ROCHESTER, MINN. -- A new, six-year study of people age 40 to 70 years old has found that people with diabetes and high blood pressure are more likely to experience cognitive decline (a decline in mental ability) as compared to people of that age who do not have the conditions. The study results are leading researchers to believe that controlling hypertension and diabetes that begin before age 60 might lessen the burden of cognitive impairment later in life.
The study is published in the Jan. 9, 2001 issue of Neurology, the journal of the American Academy of Neurology.
"While the participants in the study may not have noticed any decline in their mental ability, the decline was statistically significant," says David Knopman, M.D., a Mayo Clinic neurologist and the senior author of the study. "The results point to the fact that there are things some people may be able to do during middle age to help preserve our mental abilities later in life."
Dr. Knopman conducted the study while at the University of Minnesota. He is currently a neurologist at Mayo Clinic in Rochester, Minn.
"We aren’t sure at this point exactly how diabetes and high blood pressure affect cognitive function," says Dr. Knopman. "Additional research will be needed to determine the exact mechanisms."
The Atherosclerosis Risk in Communities (ARIC) study was initiated in 1987 as a multiethnic, multicenter study of vascular disease in Forsyth County, N.C.; Jackson, Miss.; suburban Minneapolis, Minn.; and Washington County, Md. The study is funded by the National Institutes on Health.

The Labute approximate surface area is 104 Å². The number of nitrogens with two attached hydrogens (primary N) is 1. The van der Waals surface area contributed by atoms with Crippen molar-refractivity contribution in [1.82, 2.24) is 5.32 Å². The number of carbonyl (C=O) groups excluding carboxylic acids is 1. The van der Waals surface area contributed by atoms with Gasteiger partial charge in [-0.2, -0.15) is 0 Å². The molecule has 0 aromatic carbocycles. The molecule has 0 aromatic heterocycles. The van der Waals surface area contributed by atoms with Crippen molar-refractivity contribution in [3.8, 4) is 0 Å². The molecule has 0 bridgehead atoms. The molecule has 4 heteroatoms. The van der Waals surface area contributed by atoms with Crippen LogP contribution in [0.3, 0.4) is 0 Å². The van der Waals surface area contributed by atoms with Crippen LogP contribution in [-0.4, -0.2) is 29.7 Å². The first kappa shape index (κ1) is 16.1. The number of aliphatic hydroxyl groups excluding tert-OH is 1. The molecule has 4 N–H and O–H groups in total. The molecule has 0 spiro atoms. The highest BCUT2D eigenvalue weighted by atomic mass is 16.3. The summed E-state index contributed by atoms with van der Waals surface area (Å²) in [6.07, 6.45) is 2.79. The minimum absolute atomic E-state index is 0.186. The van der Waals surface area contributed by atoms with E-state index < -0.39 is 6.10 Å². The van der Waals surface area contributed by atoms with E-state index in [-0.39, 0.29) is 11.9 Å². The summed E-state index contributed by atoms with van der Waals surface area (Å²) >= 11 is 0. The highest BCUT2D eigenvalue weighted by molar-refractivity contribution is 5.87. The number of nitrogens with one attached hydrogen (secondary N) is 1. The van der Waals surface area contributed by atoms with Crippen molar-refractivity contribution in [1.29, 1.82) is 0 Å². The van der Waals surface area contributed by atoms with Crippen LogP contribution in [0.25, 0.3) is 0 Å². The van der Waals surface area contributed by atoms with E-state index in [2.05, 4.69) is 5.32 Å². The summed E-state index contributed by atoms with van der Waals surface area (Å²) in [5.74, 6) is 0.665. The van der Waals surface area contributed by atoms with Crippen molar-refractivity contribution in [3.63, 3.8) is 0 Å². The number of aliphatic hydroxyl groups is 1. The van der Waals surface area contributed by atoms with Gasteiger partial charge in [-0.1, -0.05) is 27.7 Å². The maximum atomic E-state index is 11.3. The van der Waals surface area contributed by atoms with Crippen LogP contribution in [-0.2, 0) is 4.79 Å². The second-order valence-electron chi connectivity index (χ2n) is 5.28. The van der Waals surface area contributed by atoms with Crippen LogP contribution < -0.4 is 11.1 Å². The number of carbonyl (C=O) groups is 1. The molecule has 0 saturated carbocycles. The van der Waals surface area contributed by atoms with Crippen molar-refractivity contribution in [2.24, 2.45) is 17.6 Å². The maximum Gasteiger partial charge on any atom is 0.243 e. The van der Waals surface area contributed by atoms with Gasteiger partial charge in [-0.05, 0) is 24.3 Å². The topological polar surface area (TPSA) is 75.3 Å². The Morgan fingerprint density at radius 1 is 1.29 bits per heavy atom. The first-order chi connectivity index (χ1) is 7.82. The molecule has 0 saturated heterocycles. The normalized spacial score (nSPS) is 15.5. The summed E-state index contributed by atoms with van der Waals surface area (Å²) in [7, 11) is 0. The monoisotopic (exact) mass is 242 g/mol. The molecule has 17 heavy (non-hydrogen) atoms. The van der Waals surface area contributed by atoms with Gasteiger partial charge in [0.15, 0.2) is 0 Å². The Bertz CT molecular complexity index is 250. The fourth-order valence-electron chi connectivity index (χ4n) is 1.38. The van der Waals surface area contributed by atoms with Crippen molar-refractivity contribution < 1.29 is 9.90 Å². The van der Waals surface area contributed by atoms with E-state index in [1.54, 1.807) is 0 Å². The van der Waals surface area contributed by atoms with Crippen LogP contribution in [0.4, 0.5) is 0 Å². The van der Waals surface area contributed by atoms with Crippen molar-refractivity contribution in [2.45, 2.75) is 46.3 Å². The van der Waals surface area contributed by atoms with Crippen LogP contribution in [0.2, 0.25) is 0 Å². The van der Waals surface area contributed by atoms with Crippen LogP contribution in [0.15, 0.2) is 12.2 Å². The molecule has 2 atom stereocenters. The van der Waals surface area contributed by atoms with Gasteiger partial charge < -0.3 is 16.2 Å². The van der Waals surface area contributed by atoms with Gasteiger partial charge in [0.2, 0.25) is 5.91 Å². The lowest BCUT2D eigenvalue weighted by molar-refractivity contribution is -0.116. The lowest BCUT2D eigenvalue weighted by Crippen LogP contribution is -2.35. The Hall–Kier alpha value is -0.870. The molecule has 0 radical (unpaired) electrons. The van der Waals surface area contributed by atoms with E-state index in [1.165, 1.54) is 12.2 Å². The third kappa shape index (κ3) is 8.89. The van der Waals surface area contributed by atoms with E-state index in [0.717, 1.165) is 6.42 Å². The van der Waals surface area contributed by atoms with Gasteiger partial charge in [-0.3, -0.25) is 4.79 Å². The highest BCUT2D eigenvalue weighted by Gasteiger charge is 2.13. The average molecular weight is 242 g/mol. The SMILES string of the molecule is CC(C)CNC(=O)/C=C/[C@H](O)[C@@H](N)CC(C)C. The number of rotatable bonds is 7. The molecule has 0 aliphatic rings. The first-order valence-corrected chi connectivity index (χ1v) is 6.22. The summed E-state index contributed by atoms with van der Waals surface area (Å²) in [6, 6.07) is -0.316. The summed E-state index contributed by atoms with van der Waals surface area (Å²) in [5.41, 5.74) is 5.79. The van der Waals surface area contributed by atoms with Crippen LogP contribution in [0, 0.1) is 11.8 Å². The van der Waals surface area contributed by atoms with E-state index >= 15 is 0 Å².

The study enrolled over 10,000 people who underwent cognitive testing at the beginning of the study; those beginning scores were compared with scores from tests taken six years later.
The study also compared the results between two age groups: those under age 58 and those age 58 and older. Diabetes was associated with greater cognitive decline in both age groups when participants who have diabetes were compared to participants without the disease. High blood pressure, however, was found to be associated with greater cognitive decline in only the age 58 and older group of participants. The ARIC study, which enrolled a substantial number of African Americans, found no substantial racial differences in risks for cognitive decline.
The study found no association between cognitive decline and smoking, high cholesterol or use of non-steriodal anti-inflammatory medications such as ibuprofen.
The above story is based on materials provided by Mayo Clinic. Note: Materials may be edited for content and length.
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